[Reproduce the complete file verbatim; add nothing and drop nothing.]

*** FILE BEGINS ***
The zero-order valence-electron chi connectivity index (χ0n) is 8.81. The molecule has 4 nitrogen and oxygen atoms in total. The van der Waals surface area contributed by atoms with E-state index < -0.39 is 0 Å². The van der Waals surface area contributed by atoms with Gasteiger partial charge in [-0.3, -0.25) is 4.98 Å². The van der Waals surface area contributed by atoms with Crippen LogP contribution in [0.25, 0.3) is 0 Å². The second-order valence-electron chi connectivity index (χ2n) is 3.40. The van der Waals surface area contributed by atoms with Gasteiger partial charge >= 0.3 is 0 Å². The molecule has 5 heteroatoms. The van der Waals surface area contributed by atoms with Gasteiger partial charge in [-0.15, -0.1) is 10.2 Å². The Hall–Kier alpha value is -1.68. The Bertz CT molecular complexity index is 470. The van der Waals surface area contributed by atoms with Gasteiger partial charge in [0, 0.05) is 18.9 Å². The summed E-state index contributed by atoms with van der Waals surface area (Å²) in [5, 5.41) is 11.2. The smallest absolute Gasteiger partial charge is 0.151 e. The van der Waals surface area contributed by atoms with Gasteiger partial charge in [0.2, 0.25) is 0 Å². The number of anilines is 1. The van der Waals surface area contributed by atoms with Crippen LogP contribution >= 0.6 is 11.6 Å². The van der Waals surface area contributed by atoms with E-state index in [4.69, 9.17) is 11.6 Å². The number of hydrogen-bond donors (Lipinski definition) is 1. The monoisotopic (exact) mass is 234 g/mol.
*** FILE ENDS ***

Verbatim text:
The zero-order valence-electron chi connectivity index (χ0n) is 8.81. The molecule has 4 nitrogen and oxygen atoms in total. The van der Waals surface area contributed by atoms with E-state index < -0.39 is 0 Å². The van der Waals surface area contributed by atoms with Gasteiger partial charge in [-0.3, -0.25) is 4.98 Å². The van der Waals surface area contributed by atoms with Crippen LogP contribution in [0.25, 0.3) is 0 Å². The second-order valence-electron chi connectivity index (χ2n) is 3.40. The van der Waals surface area contributed by atoms with Gasteiger partial charge >= 0.3 is 0 Å². The molecule has 5 heteroatoms. The van der Waals surface area contributed by atoms with Gasteiger partial charge in [-0.15, -0.1) is 10.2 Å². The Hall–Kier alpha value is -1.68. The Bertz CT molecular complexity index is 470. The van der Waals surface area contributed by atoms with Gasteiger partial charge in [0, 0.05) is 18.9 Å². The summed E-state index contributed by atoms with van der Waals surface area (Å²) in [5, 5.41) is 11.2. The smallest absolute Gasteiger partial charge is 0.151 e. The van der Waals surface area contributed by atoms with Gasteiger partial charge in [0.2, 0.25) is 0 Å². The number of anilines is 1. The van der Waals surface area contributed by atoms with Crippen LogP contribution >= 0.6 is 11.6 Å². The van der Waals surface area contributed by atoms with E-state index in [4.69, 9.17) is 11.6 Å². The number of hydrogen-bond donors (Lipinski definition) is 1. The monoisotopic (exact) mass is 234 g/mol.